Best Quarter:
Q2 2020
29.67%
Worst Quarter:
Q1 2020
-19.70%
Average Annual Total Return as of December 31, 2023
 
1 Year
5 Years
10 Years
Inception
Date
Class I
5/31/13
Return Before Taxes
18.04%
10.25%
4.26%
Return After Taxes on Distributions
18.04%
9.44%
3.36%
Return After Taxes on Distributions and Sale of Fund Shares
10.68%
8.01%
3.02%
MSCI AC WORLD INDEX ex USA (reflects no deductions for fees, expenses or taxes)
16.21%
7.60%
4.32%

Prospectus 10/123
In the foregoing table, after-tax returns are calculated using the historical highest individual federal marginal income tax rates and do not reflect the impact of state and local taxes.Actual after-tax returns depend on an investor’s tax situation and may differ from those shown. The after-tax returns shown may not be relevant to investors who hold their Fund shares through tax-deferred arrangements, such as 401(k) plans or individual retirement accounts.
Management
Investment Manager
Portfolio Managers Jointly and Primarily Responsible for Day-to-Day Management of
the Fund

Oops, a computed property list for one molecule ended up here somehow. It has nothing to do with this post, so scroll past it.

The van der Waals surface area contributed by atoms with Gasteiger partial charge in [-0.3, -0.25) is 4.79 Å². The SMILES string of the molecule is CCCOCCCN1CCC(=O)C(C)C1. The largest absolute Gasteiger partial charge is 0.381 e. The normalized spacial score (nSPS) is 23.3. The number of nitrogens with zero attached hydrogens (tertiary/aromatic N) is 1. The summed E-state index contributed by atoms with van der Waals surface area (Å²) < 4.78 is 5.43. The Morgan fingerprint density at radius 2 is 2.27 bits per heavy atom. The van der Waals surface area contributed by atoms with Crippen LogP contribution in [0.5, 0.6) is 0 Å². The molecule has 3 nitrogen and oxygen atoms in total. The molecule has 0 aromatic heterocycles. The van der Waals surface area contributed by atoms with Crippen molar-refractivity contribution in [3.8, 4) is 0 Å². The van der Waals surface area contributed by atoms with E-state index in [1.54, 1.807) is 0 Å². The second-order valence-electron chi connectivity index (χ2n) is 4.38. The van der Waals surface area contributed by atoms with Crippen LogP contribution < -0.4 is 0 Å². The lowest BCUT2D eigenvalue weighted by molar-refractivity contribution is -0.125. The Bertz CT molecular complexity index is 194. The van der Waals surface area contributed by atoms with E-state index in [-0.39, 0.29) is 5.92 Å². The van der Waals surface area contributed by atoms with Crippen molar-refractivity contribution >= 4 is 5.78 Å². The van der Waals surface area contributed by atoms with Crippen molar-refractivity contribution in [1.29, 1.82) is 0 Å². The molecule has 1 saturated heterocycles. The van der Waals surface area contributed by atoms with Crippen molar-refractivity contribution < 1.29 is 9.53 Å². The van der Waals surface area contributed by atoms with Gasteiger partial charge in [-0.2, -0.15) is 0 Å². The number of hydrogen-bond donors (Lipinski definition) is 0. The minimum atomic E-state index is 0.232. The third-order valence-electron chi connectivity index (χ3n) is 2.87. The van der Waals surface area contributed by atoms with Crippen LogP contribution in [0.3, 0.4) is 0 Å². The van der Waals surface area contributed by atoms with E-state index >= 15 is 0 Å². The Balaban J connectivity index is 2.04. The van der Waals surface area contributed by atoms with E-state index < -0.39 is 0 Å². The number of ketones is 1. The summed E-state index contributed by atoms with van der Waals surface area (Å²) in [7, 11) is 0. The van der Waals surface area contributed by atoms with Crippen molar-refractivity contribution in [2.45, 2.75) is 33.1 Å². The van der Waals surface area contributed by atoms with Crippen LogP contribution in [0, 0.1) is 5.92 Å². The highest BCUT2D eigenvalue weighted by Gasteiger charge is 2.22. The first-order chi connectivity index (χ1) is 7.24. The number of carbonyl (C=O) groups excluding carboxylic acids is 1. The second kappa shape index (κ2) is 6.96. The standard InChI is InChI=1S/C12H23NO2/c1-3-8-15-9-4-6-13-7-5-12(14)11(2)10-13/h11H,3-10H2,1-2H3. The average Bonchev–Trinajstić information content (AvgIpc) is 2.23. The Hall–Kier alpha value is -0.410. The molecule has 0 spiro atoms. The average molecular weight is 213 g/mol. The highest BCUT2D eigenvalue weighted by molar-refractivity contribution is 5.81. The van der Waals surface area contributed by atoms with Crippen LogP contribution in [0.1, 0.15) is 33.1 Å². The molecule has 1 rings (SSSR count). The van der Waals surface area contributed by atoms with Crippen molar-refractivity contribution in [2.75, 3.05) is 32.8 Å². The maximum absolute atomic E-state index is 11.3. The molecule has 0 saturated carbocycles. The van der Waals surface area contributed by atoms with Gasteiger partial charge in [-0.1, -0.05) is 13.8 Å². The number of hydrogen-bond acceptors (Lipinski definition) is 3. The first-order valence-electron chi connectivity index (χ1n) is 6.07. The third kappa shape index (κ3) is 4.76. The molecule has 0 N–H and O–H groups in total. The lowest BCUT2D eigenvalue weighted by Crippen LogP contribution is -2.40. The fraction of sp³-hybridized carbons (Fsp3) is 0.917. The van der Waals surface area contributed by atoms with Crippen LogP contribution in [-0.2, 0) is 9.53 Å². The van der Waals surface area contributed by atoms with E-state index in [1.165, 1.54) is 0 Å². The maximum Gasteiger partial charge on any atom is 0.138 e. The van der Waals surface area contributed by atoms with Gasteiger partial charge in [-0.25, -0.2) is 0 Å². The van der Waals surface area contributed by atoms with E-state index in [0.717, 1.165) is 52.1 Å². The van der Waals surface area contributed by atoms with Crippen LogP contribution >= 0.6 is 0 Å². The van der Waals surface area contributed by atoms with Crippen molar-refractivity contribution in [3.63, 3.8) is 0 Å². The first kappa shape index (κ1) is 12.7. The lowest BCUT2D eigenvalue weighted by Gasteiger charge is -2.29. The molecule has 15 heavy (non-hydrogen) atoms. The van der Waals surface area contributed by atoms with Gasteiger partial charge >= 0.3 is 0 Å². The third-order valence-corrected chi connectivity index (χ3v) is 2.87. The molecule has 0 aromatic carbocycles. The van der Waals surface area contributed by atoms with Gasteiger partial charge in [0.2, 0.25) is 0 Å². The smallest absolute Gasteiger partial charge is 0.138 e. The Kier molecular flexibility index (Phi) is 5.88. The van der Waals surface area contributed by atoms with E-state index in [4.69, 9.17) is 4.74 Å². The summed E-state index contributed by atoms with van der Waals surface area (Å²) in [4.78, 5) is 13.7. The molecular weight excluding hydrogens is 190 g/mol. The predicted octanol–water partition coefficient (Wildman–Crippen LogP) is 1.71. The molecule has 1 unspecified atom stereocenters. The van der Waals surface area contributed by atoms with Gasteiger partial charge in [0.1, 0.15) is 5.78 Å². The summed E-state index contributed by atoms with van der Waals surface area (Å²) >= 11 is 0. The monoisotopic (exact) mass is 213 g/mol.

Fred Alger Management, LLC
 
Sub-Adviser
 
Redwood Investments, LLC*
Michael Mufson, CFA
Co-Founder, Co-Chief Investment Officer and Managing Partner
Since February 2024
Ezra Samet, CFA
Portfolio Manager and Analyst
Since February 2024
Donald Smith, CFA
Portfolio Manager and Analyst
Since February 2024
*
Redwood, an affiliate of the Manager, sub-advises the Fund subject to the Manager’s supervision and approval.
As the Fund is co-managed, the responsibilities of such portfolio managers may be shared, divided or otherwise assigned based on various factors including, but not limited to, the level of Fund assets to be managed, their overall experience, their sector expertise, and such other factors as the Manager believes are most efficient and effective. In all cases, each portfolio manager collaborates with the other portfolio manager(s) and analysts to develop overall strategy, outlook, and themes, which impact industry, sector and security allocations in the Fund. Responsibilities amongst portfolio managers may be fully or partially allocated to one of the portfolio managers for the purposes of day-to-day portfolio management and stock selection, implementation of trades, strategic and performance oversight, risk management, or oversight of guidelines, whether externally driven or internally developed by the Manager.
Shareholder Information
Purchasing and Redeeming Fund Shares
The Fund’s Class I Shares are not subject to a minimum initial investment. Class I Shares are an investment vehicle principally for institutional investors such as registered investment advisers, banks, trust companies, and other financial institutions, for investments in employee benefit plans, or for advisory platform investors who pay a separate fee to such institution for the right to invest.